Conclusiones: en este grupo de voluntarios en México la frecuencia de genotipos de IL-10 (-1082G/A) y TNF-α (-308G/A) fue similar en SII y controles, pero aquellos con SII-D presentaron mayor frecuencia del bajo productor de IL-10 sugiriendo una predisposición genética a una regulación inmune anormal dada por un menor componente antiinflamatorio en este subgrupo.

Palabras clave: Síndrome de intestino irritable. Genotipos. Interleucinas. IL-10. TNF-α. Diarrea. Estreñimiento. Inmunorregulación. México.


 

Introduction

The pathophysiology of irritable bowel syndrome (IBS) is not fully understood. Several mechanisms have been proposed, such as altered intestinal motility, visceral sensitivity, alterations in the two-way communication between the brain and gut, stress, and psychological factors (1-3). More recently, a group of patients developing IBS after a gastrointestinal infection, known as Post-Infectious IBS (PI-IBS) (4) has been described, but differences have also been demonstrated in the microbiota in adults and children with IBS when compared with controls (5,6). On the other hand, the presence of low-grade inflammation in the colon mucosa has been reported in a subgroup of patients with IBS, consisting of an increase in the number of intraepithelial lymphocytes, mast cells, and/or enterochromaffin cells (7,8). Moreover, this low grade inflammation appears to be primarily related to PI-IBS (9).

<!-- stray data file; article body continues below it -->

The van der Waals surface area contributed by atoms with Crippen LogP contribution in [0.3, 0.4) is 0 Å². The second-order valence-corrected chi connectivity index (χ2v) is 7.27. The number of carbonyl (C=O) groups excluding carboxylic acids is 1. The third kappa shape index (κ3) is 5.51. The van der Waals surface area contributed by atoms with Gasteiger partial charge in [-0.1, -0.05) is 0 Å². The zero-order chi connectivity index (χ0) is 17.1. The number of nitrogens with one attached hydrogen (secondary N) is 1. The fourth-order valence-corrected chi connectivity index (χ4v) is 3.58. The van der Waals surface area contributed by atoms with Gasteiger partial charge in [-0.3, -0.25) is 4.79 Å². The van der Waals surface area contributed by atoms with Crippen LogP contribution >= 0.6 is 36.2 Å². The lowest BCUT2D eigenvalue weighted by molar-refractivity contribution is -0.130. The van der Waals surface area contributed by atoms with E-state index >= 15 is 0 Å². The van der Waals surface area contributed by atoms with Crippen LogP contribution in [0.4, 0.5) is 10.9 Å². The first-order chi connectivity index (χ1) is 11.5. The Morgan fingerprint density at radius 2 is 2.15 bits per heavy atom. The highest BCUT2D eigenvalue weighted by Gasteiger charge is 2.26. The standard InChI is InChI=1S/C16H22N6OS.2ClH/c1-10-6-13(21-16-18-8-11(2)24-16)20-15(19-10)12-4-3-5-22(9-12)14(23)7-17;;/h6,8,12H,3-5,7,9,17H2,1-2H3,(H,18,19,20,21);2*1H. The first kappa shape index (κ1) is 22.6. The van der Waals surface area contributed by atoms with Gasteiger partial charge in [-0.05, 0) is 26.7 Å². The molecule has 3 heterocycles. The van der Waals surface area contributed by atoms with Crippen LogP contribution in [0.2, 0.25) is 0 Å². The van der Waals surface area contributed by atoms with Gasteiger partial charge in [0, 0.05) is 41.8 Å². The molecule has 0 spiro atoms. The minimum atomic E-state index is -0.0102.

Other immune regulation alterations that have been reported in IBS include lower levels of serum interleukin-10 (IL-10) and higher levels of pro-inflammatory cytokines such as the tumor necrosis factor alpha (TNF-α) (10). In Mexico, for example, we have very recently reported that the presence of lower levels of serum IL-10, in volunteers with IBS according to the Rome II diagnostic criteria (10), is a predictive factor for this disorder, especially in women that have diarrhea-predominant IBS (IBS-D). We also found higher serum TNF-α levels in subjects with IBS, when compared with controls.10 Likewise, recent data have described an association between IBS and genes related to the immune response (11-13). Accordingly, cytokines are the ideal candidates for genetic studies on IBS, given that their expression is genetically regulated (14). The predisposition to produce high or low levels of a specific cytokine could be related to the presence of the polymorphisms that encode each of their gene expressions, as has been suggested for the immunoregulatory IL-10 and the pro-inflammatory TNF-α cytokines (15,16). These polymorphisms could then affect the susceptibility for developing IBS, as well as its phenotypic expressions (IBS-D; constipation-predominant IBS: IBS-C; and alternating/mixed IBS: IBS-A/M), at least in a subgroup of patients in whom immune activation would be a supposed factor. Nevertheless, according to a recent systematic review of the literature, the data on the genetic variants of the cytokines in IBS and controls are inconsistent (17). On the other hand, no studies on polymorphisms in IBS have been conducted in Latin America to date (18).